accounting issues pointed out in that article, which the author says account for significant chunks of money. My statement about there being problems basically stems from their operating margin being the lowest of the four majors with labor costs significantly above the other three majors, especially pre-2009 (which the NBA is probably still feeling effects from). Also the NHL winning the attendance and ticket revenue battle can't be good for the NBA, whether it actually hurts revenue and franchise valuation or not.


July 20th, 2012 at 6:35 AM ^

Freakonomics had a podcast regarding jerseys on NFL uniforms a couple years back. Those projections of up $10M annually per team are what's pushing this. One of the points that was brought up in the podcast though was that it would take some sponsorship away from individual players.

I don't think we'll see them on college football uniforms until we start to notice them:

Johnny Blood

July 20th, 2012 at 8:12 AM ^

Hopefully they don't do anything that meses with the player's individual endorsement deals... I mean, what if the Bulls went with Reebok when Michael Jordan was playing.

/ s

I really don't care about this at all.

Wolverine 73

July 20th, 2012 at 9:03 AM ^

that the owners and players can fight about in their negotiations during the next round of contract talks.  And by fight about, I mean about who gets what cut of the revenue, not what goes on the uniforms.


July 20th, 2012 at 9:07 AM ^

I had a terrible feeling thing like this would happen soon. As a business major you always here Maximize profit... F*#k that..When Budwieser sold out to the germans I puked.. How about stop paying these players 20 mill a year and lower ticket prices..No, Lets look like the WNBA... CORPO BLOWS

His Dudeness

July 20th, 2012 at 10:26 AM ^

Uhhh... as a business major I know the difference between here and hear.

Also as a business major I know that my job makes certain that my company has the resources to create jobs so that people like you and I can buy things and make sure that the company which makes that product can create jobs as well and so on. If i have to outsource or "sell out" to make sure my company remains competitive (see: viable) then that is exactly what I will do because I owe it to the thousands of people who depend on me to do what is best for the company in the long term.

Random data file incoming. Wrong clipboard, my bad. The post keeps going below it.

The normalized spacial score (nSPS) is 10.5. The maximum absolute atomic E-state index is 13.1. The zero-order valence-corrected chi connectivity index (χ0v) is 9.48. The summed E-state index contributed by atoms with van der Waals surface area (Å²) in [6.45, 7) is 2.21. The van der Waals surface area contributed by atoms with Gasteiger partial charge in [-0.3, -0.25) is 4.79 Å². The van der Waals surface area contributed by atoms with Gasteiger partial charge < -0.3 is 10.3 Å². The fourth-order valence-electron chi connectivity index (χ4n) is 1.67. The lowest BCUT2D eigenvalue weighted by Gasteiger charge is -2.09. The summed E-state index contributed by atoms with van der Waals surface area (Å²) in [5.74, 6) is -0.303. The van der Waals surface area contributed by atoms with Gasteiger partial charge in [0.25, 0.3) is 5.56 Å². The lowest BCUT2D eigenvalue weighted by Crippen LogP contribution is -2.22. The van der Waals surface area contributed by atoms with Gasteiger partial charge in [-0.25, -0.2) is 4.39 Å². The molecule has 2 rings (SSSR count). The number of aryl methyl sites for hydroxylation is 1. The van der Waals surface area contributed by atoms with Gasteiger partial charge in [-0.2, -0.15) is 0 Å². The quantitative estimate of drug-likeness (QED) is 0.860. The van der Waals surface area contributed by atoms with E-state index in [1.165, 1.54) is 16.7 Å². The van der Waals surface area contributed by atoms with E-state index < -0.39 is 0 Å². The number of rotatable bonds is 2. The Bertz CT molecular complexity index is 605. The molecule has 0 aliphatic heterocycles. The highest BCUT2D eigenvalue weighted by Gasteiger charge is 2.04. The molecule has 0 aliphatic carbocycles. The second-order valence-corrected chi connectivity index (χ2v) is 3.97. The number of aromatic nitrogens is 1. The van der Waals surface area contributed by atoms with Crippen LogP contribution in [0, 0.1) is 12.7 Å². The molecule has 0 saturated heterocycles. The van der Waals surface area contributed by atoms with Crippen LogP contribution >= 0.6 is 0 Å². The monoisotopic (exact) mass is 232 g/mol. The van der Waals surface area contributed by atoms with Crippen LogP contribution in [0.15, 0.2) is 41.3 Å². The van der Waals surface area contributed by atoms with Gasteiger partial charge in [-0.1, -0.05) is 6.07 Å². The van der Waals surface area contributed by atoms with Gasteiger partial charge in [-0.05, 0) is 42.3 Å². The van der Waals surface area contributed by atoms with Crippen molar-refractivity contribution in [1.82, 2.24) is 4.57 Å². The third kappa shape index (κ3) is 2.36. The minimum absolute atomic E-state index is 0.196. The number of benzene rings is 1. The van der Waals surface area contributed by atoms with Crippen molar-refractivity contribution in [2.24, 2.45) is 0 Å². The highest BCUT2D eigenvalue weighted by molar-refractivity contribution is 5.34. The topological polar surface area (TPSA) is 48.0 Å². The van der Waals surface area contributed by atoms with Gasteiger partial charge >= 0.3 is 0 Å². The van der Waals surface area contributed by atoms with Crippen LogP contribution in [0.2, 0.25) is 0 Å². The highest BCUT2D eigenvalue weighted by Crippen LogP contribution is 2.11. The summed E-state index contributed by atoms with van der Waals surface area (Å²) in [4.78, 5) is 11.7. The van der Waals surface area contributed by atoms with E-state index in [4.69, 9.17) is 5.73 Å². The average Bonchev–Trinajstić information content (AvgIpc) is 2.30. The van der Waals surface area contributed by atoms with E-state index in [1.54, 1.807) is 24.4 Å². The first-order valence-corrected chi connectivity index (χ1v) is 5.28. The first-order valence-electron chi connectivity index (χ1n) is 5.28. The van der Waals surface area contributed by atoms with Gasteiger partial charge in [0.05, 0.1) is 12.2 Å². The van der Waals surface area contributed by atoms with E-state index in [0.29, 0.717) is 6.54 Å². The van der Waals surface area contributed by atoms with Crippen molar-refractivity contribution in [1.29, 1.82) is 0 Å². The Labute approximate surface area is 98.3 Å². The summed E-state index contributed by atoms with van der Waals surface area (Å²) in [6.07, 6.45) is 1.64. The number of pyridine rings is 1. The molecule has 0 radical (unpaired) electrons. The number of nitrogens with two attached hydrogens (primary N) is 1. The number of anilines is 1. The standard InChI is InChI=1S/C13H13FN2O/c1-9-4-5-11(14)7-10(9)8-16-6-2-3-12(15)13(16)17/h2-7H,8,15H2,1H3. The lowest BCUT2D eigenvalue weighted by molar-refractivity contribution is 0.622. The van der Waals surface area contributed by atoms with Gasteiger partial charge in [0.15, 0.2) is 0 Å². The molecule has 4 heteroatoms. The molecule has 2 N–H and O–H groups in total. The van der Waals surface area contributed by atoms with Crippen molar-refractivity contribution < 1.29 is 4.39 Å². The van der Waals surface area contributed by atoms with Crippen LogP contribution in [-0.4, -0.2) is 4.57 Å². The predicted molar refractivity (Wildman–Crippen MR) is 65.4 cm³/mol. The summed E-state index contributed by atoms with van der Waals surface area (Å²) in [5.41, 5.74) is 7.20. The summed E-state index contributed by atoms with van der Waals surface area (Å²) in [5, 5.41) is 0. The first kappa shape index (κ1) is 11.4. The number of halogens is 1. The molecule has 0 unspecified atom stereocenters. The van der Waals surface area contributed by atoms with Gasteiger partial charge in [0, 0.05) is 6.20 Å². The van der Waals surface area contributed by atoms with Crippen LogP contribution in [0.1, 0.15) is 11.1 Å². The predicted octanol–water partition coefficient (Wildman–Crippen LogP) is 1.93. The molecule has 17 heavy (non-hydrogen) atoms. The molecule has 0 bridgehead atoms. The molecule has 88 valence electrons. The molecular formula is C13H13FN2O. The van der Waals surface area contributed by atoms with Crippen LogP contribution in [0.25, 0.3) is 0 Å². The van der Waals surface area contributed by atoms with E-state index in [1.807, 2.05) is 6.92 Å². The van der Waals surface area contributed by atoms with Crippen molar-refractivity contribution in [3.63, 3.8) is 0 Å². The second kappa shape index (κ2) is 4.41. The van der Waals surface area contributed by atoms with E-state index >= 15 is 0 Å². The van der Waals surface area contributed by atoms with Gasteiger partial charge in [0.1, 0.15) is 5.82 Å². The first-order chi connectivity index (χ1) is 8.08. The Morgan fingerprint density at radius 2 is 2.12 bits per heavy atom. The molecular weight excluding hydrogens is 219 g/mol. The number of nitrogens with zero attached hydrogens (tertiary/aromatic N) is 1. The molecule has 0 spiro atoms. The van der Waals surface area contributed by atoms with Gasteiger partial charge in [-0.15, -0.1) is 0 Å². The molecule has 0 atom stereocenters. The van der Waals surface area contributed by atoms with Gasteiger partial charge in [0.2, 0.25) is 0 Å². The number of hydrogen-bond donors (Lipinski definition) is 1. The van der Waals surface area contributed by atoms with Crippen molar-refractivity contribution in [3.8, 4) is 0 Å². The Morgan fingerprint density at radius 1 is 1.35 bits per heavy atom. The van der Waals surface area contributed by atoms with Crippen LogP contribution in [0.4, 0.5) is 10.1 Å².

July 20th, 2012 at 9:26 AM ^

What a joke!  I know the NBA has been struggling in popularity in the recent years, but I'm not sure how they think this is going to help public perception of the league!  Wake me up when the Pistons don't suck again...

snarling wolverine

July 20th, 2012 at 10:42 PM ^

No, MLB is bigger, and it's not close.  In 2011, over 73 million people went to a regular-season baseball game.  (12 million people went to an NBA game in 2010-11.)  Average attendance was over 30,000 per game - and this for a sport in which teams play 81 home games and it's much harder to make the playoffs than basketball.  

Here's the MLB attendance data for this year:


29 of the 30 teams draw over 20,000 a game, and the 30th is drawing over 19K.  Baseball's surge in attendance has gone unnoticed by a lot of people, but it's pretty dramatic.  Its attendance has been growing steadily for a good decade now.

The NBA has a handful of extremely successful franchises, but there's a growing perception that most teams can't compete for the championship, and it's hurting its bottom line.  Quite a few NBA teams have trouble at the gate.  In fact, MLS currently is outdrawing the NBA (based on 2012 and 2011-12 per-game averages, respectively).  



July 20th, 2012 at 9:32 AM ^